Thursday, September 05, 2019

Beyond “scientific psychology”

Kandinsky c

So, let me ask, what is knowledge of human beings? How does it enter into our understanding of ourselves and others as individuals? Can it be acquired by scientific observation, and does it have the kind of generality, precision, and objectivity characteristic of science? Wittgenstein asks: can one learn this knowledge? Let me quote his very brief answer: 

‘Yes; some can. Not, however, by taking a course in it, but through “experience”—Can someone else be man’s teacher in this? Certainly. From time to time he gives him the right tip.—This is what “learning” and “teaching” are like here.—What one acquires here is not a technique; one learns correct judgments. There are also rules, but they do not form a system, and only experienced people can apply them right. Unlike calculating-rules.’ 

The experience which Wittgenstein has in mind is the kind one has in living ones own life. It refers to one’s dealings with people in their variety in different situations, meeting with their cooperation as well as obstruction, their gratitude and their resentment, finding communion with them and at other times feeling at a loss and out of ones depth. The point is that we acquire whatever knowledge we have of mankind in living our life, engaging with others and suffering lifes adversities. The more open we are in ourselvesthat means open to hurt, grief, criticisms, as well as to the pleasures of give and takethe more we are capable of learning from others about life. By contrast the psychologists laboratory is an ivory tower. — Ilham Dilman, Raskolnikovs Rebirth: Psychology and the Understanding of Good and Evil (Open Court, 2000): 2-3.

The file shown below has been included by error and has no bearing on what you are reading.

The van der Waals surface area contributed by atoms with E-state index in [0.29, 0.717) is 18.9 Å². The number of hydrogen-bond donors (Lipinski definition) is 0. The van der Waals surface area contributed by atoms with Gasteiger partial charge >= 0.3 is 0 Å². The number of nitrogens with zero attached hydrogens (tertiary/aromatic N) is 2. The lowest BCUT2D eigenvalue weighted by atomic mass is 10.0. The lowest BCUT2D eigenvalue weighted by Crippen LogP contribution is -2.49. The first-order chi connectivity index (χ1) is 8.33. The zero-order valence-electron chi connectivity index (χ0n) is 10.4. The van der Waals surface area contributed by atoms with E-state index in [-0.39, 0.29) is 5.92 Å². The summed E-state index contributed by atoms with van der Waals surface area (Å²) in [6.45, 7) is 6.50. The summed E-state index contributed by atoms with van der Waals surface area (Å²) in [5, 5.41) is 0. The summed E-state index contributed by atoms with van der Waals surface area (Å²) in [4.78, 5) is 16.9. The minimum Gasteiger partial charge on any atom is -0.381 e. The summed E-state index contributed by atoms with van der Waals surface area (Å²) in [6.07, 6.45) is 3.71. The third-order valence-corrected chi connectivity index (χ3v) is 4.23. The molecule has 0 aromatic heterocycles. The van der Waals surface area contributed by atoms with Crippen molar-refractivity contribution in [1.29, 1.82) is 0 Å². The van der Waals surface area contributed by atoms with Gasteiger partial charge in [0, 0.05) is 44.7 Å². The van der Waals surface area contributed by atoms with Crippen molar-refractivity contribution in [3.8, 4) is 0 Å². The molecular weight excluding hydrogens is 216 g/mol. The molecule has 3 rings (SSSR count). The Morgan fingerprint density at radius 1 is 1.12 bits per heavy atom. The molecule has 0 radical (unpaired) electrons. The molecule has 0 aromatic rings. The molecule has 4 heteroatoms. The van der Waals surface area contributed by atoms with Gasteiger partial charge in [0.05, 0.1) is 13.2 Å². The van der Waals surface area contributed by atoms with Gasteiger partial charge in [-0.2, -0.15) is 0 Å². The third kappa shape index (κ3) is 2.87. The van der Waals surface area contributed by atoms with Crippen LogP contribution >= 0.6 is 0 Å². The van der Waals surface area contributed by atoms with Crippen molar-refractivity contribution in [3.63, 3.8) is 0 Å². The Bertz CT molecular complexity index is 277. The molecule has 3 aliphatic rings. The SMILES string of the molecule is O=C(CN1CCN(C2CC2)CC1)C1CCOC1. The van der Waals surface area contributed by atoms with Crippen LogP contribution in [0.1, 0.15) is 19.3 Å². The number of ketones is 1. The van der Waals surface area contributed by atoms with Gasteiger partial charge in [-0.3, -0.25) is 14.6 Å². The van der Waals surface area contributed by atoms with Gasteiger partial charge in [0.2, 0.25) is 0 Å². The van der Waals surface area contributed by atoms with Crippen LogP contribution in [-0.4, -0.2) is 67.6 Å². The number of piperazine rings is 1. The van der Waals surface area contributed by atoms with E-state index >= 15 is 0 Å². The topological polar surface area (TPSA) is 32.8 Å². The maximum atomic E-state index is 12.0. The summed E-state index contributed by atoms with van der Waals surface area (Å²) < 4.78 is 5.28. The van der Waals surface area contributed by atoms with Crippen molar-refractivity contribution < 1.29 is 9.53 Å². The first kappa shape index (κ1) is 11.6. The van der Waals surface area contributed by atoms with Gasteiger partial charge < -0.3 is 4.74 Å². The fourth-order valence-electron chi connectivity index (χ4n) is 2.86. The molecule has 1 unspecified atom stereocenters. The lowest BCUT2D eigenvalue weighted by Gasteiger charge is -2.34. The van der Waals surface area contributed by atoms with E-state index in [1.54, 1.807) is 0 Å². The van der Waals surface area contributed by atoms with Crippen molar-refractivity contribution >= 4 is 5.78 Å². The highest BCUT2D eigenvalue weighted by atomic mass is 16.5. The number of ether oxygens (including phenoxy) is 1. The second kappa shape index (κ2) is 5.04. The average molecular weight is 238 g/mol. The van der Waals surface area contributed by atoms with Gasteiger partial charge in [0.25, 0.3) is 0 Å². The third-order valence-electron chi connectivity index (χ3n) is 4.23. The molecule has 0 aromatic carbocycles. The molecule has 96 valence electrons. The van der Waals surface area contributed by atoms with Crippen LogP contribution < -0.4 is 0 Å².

At Leiter Reports, there is a link to a piece, “Beyond the Replication Crisis,” with the following conclusion posted along with a request for comments:

“The replication crisis, if nothing else, has shown that productivity is not intrinsically valuable. Much of what psychology has produced has been shown, empirically, to be a waste of time, effort, and money. As Gibson put it: our gains are puny, our science ill-founded. As a subject, it is hard to see what it has to lose from a period of theoretical confrontation.” 

I tried to post a comment, but for some inexplicable reason, Brian never posts my comments. I gave up attempting to comment several years ago, but thought I’d try again (it turns out the passage of time in this case could not work any magic), as this was a topic that very much interests me and to which I’ve given some thought over the years. In any case, what follows represents what I wanted to say (it’s not the original comment, as I did not save it).